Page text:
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Hangmans Corner - Gallows or gibbet

Hangman's Corner on the road to Shuttington has an evocative name. But what really happened there?

"Right of gallows" is documented in Newton Regis in 1285. Right of gallows has been defined as "a privilege of the lord of the manor to hang criminals convicted by his court. This applied to criminals who had been accused of theft, and caught red-handed, with the goods on their person."

We do not have any evidence of hangings at Hangman's Corner, however. Maybe hangings did take place there in the "olden days" but I suggest it was more likely to have been the site of a gibbet.

Gallows and gibbet are sometimes used synonymously, but while a gallows is a place of execution, a gibbet particularly means an upright post with a projecting arm that displayed the dead body of an executed felon - or a part of it - as a warning. To give maximum effect the gibbet was often placed on a hill or at a crossroads. I suggest this is what went on at Hangman's Corner! Dark and spooky it used to be, too, until a few years ago when its use by construction traffic demanded the removal of some of the trees.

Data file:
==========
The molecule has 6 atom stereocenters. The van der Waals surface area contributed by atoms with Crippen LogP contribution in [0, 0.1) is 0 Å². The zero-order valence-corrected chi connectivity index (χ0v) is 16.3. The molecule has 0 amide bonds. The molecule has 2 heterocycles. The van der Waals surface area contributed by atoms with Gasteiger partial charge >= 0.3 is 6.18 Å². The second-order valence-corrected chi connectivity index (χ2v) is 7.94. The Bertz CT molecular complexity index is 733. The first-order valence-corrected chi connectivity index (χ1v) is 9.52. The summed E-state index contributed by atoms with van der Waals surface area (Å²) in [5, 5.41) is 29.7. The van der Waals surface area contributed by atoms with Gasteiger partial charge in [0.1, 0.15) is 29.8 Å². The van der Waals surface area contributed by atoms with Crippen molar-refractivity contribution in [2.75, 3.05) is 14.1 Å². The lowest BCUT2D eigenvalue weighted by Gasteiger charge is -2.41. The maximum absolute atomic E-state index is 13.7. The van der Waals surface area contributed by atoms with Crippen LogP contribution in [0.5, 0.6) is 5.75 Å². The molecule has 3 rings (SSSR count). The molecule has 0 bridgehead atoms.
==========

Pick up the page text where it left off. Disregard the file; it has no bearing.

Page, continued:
A gibbet post still exists in Gibbet Lane, Bilstone, near Market Bosworth. The practice of displaying dead bodies in this way had ceased in most places by the late 18th century, but in 1801 a gibbet was put up in Bilstone to display the hanged body of a local murderer, John Massey, an agricultural worker, wrestler and drunkard. He was sentenced at Leicester Assizes to be hanged and gibbeted for the murder of his wife. Massey was hanged at Red Hill, Birstall, Leicester, in March 1801, and after execution the body was taken to the parish where the crime had been committed. According to the custom of the day, the body would be wrapped in chains and hung from a metal ring on the gibbet post. Apparently, John Massey's skeleton could still be seen on the gibbet at Bilstone as late as 1818!

Caroline Smedley - 2010